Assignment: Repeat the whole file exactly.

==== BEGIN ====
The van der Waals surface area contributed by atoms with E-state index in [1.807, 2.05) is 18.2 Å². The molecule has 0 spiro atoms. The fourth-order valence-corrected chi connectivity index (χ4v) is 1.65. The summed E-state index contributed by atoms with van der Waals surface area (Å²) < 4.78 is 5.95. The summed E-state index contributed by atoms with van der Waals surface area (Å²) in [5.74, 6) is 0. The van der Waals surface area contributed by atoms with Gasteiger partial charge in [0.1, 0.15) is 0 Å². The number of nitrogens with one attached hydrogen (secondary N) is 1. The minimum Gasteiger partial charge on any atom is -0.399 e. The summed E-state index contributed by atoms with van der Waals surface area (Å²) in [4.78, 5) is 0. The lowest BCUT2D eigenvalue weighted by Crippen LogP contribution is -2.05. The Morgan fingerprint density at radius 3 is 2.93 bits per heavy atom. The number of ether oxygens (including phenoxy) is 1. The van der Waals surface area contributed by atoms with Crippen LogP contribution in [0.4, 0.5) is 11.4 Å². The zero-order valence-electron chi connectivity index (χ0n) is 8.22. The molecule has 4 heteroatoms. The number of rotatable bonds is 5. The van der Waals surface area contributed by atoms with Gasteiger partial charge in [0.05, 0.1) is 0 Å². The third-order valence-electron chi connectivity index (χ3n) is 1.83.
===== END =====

The van der Waals surface area contributed by atoms with E-state index in [1.807, 2.05) is 18.2 Å². The molecule has 0 spiro atoms. The fourth-order valence-corrected chi connectivity index (χ4v) is 1.65. The summed E-state index contributed by atoms with van der Waals surface area (Å²) < 4.78 is 5.95. The summed E-state index contributed by atoms with van der Waals surface area (Å²) in [5.74, 6) is 0. The van der Waals surface area contributed by atoms with Gasteiger partial charge in [0.1, 0.15) is 0 Å². The number of nitrogens with one attached hydrogen (secondary N) is 1. The minimum Gasteiger partial charge on any atom is -0.399 e. The summed E-state index contributed by atoms with van der Waals surface area (Å²) in [4.78, 5) is 0. The lowest BCUT2D eigenvalue weighted by Crippen LogP contribution is -2.05. The Morgan fingerprint density at radius 3 is 2.93 bits per heavy atom. The number of ether oxygens (including phenoxy) is 1. The van der Waals surface area contributed by atoms with Crippen LogP contribution in [0.4, 0.5) is 11.4 Å². The zero-order valence-electron chi connectivity index (χ0n) is 8.22. The molecule has 4 heteroatoms. The number of rotatable bonds is 5. The van der Waals surface area contributed by atoms with Gasteiger partial charge in [0.05, 0.1) is 0 Å². The third-order valence-electron chi connectivity index (χ3n) is 1.83.